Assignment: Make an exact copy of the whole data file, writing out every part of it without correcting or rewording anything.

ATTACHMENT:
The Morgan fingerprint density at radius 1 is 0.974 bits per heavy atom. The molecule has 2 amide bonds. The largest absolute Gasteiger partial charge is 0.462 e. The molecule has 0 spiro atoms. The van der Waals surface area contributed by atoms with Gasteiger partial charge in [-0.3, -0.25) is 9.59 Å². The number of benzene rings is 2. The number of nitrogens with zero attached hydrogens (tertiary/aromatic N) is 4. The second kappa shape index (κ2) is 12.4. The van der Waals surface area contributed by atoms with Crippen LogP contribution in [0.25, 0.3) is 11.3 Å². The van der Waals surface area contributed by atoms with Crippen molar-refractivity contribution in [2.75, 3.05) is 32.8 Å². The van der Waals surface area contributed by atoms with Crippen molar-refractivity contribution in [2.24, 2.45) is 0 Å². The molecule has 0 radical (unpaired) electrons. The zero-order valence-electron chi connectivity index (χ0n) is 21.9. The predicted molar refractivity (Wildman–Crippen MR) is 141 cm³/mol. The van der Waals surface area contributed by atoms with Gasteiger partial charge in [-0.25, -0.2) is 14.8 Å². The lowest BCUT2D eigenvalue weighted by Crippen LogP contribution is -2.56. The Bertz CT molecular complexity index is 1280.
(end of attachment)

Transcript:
The Morgan fingerprint density at radius 1 is 0.974 bits per heavy atom. The molecule has 2 amide bonds. The largest absolute Gasteiger partial charge is 0.462 e. The molecule has 0 spiro atoms. The van der Waals surface area contributed by atoms with Gasteiger partial charge in [-0.3, -0.25) is 9.59 Å². The number of benzene rings is 2. The number of nitrogens with zero attached hydrogens (tertiary/aromatic N) is 4. The second kappa shape index (κ2) is 12.4. The van der Waals surface area contributed by atoms with Crippen LogP contribution in [0.25, 0.3) is 11.3 Å². The van der Waals surface area contributed by atoms with Crippen molar-refractivity contribution in [2.75, 3.05) is 32.8 Å². The van der Waals surface area contributed by atoms with Crippen molar-refractivity contribution in [2.24, 2.45) is 0 Å². The molecule has 0 radical (unpaired) electrons. The zero-order valence-electron chi connectivity index (χ0n) is 21.9. The predicted molar refractivity (Wildman–Crippen MR) is 141 cm³/mol. The van der Waals surface area contributed by atoms with Gasteiger partial charge in [-0.25, -0.2) is 14.8 Å². The lowest BCUT2D eigenvalue weighted by Crippen LogP contribution is -2.56. The Bertz CT molecular complexity index is 1280.